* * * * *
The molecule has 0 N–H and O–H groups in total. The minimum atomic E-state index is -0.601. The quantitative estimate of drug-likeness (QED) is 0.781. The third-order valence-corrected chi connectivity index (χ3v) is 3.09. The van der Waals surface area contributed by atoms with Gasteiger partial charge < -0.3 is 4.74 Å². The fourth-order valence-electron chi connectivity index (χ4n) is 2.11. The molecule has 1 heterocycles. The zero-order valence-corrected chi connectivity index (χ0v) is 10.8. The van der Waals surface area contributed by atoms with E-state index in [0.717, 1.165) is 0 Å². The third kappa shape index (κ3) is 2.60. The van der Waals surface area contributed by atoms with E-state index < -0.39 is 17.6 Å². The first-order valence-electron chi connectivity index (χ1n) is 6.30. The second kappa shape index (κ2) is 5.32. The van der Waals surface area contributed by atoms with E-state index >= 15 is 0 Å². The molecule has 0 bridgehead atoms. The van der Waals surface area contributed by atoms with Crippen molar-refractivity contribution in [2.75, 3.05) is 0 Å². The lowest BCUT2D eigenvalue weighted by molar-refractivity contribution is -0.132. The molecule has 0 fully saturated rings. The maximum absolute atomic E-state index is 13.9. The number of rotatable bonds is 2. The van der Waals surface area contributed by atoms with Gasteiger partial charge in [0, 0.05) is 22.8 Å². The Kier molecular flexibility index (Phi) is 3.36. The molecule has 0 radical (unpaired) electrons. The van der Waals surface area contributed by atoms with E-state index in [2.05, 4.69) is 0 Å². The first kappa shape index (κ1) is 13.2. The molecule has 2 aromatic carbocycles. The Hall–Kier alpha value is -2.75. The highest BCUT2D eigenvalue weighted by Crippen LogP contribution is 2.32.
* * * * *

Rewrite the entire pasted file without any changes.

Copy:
The molecule has 0 N–H and O–H groups in total. The minimum atomic E-state index is -0.601. The quantitative estimate of drug-likeness (QED) is 0.781. The third-order valence-corrected chi connectivity index (χ3v) is 3.09. The van der Waals surface area contributed by atoms with Gasteiger partial charge < -0.3 is 4.74 Å². The fourth-order valence-electron chi connectivity index (χ4n) is 2.11. The molecule has 1 heterocycles. The zero-order valence-corrected chi connectivity index (χ0v) is 10.8. The van der Waals surface area contributed by atoms with E-state index in [0.717, 1.165) is 0 Å². The third kappa shape index (κ3) is 2.60. The van der Waals surface area contributed by atoms with E-state index < -0.39 is 17.6 Å². The first-order valence-electron chi connectivity index (χ1n) is 6.30. The second kappa shape index (κ2) is 5.32. The van der Waals surface area contributed by atoms with E-state index >= 15 is 0 Å². The molecule has 0 bridgehead atoms. The van der Waals surface area contributed by atoms with Crippen molar-refractivity contribution in [2.75, 3.05) is 0 Å². The lowest BCUT2D eigenvalue weighted by molar-refractivity contribution is -0.132. The molecule has 0 fully saturated rings. The maximum absolute atomic E-state index is 13.9. The number of rotatable bonds is 2. The van der Waals surface area contributed by atoms with Gasteiger partial charge in [0, 0.05) is 22.8 Å². The Kier molecular flexibility index (Phi) is 3.36. The molecule has 0 radical (unpaired) electrons. The van der Waals surface area contributed by atoms with E-state index in [2.05, 4.69) is 0 Å². The first kappa shape index (κ1) is 13.2. The molecule has 2 aromatic carbocycles. The Hall–Kier alpha value is -2.75. The highest BCUT2D eigenvalue weighted by Crippen LogP contribution is 2.32.